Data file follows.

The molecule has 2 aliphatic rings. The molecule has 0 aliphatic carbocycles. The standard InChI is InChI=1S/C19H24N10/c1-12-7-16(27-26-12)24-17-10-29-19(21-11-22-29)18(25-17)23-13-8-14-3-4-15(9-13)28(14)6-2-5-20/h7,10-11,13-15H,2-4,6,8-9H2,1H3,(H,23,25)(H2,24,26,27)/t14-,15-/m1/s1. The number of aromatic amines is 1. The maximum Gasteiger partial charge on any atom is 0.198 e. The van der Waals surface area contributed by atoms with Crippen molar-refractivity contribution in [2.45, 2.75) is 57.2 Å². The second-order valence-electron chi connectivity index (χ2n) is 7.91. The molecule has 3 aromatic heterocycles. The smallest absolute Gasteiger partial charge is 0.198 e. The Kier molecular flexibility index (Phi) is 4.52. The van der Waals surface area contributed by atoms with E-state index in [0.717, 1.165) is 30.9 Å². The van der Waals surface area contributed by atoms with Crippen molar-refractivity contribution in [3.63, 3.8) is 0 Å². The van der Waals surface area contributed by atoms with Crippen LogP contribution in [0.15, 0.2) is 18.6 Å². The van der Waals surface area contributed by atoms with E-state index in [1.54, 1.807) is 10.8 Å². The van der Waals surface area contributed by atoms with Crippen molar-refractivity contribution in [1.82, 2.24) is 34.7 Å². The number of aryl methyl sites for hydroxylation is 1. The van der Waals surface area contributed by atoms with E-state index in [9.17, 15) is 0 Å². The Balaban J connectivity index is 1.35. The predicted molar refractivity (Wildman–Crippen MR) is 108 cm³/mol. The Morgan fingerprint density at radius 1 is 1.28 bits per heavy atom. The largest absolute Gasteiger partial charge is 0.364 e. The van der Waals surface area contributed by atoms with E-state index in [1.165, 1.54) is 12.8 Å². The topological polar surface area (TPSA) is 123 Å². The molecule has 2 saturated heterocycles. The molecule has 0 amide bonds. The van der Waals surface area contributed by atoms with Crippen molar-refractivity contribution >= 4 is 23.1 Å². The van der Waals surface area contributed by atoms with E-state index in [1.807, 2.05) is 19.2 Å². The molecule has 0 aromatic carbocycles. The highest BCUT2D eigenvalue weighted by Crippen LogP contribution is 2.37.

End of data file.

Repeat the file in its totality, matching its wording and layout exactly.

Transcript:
The molecule has 2 aliphatic rings. The molecule has 0 aliphatic carbocycles. The standard InChI is InChI=1S/C19H24N10/c1-12-7-16(27-26-12)24-17-10-29-19(21-11-22-29)18(25-17)23-13-8-14-3-4-15(9-13)28(14)6-2-5-20/h7,10-11,13-15H,2-4,6,8-9H2,1H3,(H,23,25)(H2,24,26,27)/t14-,15-/m1/s1. The number of aromatic amines is 1. The maximum Gasteiger partial charge on any atom is 0.198 e. The van der Waals surface area contributed by atoms with Crippen molar-refractivity contribution in [2.45, 2.75) is 57.2 Å². The second-order valence-electron chi connectivity index (χ2n) is 7.91. The molecule has 3 aromatic heterocycles. The smallest absolute Gasteiger partial charge is 0.198 e. The Kier molecular flexibility index (Phi) is 4.52. The van der Waals surface area contributed by atoms with E-state index in [0.717, 1.165) is 30.9 Å². The van der Waals surface area contributed by atoms with Crippen molar-refractivity contribution in [3.63, 3.8) is 0 Å². The van der Waals surface area contributed by atoms with Crippen LogP contribution in [0.15, 0.2) is 18.6 Å². The van der Waals surface area contributed by atoms with E-state index in [1.54, 1.807) is 10.8 Å². The van der Waals surface area contributed by atoms with Crippen molar-refractivity contribution in [1.82, 2.24) is 34.7 Å². The number of aryl methyl sites for hydroxylation is 1. The van der Waals surface area contributed by atoms with E-state index in [9.17, 15) is 0 Å². The Balaban J connectivity index is 1.35. The predicted molar refractivity (Wildman–Crippen MR) is 108 cm³/mol. The Morgan fingerprint density at radius 1 is 1.28 bits per heavy atom. The largest absolute Gasteiger partial charge is 0.364 e. The van der Waals surface area contributed by atoms with E-state index in [1.165, 1.54) is 12.8 Å². The topological polar surface area (TPSA) is 123 Å². The molecule has 2 saturated heterocycles. The molecule has 0 amide bonds. The van der Waals surface area contributed by atoms with Crippen molar-refractivity contribution >= 4 is 23.1 Å². The van der Waals surface area contributed by atoms with E-state index in [1.807, 2.05) is 19.2 Å². The molecule has 0 aromatic carbocycles. The highest BCUT2D eigenvalue weighted by Crippen LogP contribution is 2.37.